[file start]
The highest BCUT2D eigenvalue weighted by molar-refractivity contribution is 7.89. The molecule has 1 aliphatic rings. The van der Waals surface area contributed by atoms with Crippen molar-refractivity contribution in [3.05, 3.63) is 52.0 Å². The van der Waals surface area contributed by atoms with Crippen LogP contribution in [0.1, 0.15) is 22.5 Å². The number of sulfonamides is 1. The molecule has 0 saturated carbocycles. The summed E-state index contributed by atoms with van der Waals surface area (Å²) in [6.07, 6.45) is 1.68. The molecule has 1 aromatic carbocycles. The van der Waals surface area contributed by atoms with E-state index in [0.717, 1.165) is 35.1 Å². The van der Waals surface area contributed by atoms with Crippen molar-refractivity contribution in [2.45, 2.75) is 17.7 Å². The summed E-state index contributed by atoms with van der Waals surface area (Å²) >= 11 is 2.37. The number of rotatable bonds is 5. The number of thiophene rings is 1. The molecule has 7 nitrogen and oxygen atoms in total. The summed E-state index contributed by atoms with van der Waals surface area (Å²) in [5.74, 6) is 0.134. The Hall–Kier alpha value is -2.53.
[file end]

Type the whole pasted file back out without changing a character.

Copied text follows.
The highest BCUT2D eigenvalue weighted by molar-refractivity contribution is 7.89. The molecule has 1 aliphatic rings. The van der Waals surface area contributed by atoms with Crippen molar-refractivity contribution in [3.05, 3.63) is 52.0 Å². The van der Waals surface area contributed by atoms with Crippen LogP contribution in [0.1, 0.15) is 22.5 Å². The number of sulfonamides is 1. The molecule has 0 saturated carbocycles. The summed E-state index contributed by atoms with van der Waals surface area (Å²) in [6.07, 6.45) is 1.68. The molecule has 1 aromatic carbocycles. The van der Waals surface area contributed by atoms with E-state index in [0.717, 1.165) is 35.1 Å². The van der Waals surface area contributed by atoms with Crippen molar-refractivity contribution in [2.45, 2.75) is 17.7 Å². The summed E-state index contributed by atoms with van der Waals surface area (Å²) >= 11 is 2.37. The number of rotatable bonds is 5. The number of thiophene rings is 1. The molecule has 7 nitrogen and oxygen atoms in total. The summed E-state index contributed by atoms with van der Waals surface area (Å²) in [5.74, 6) is 0.134. The Hall–Kier alpha value is -2.53.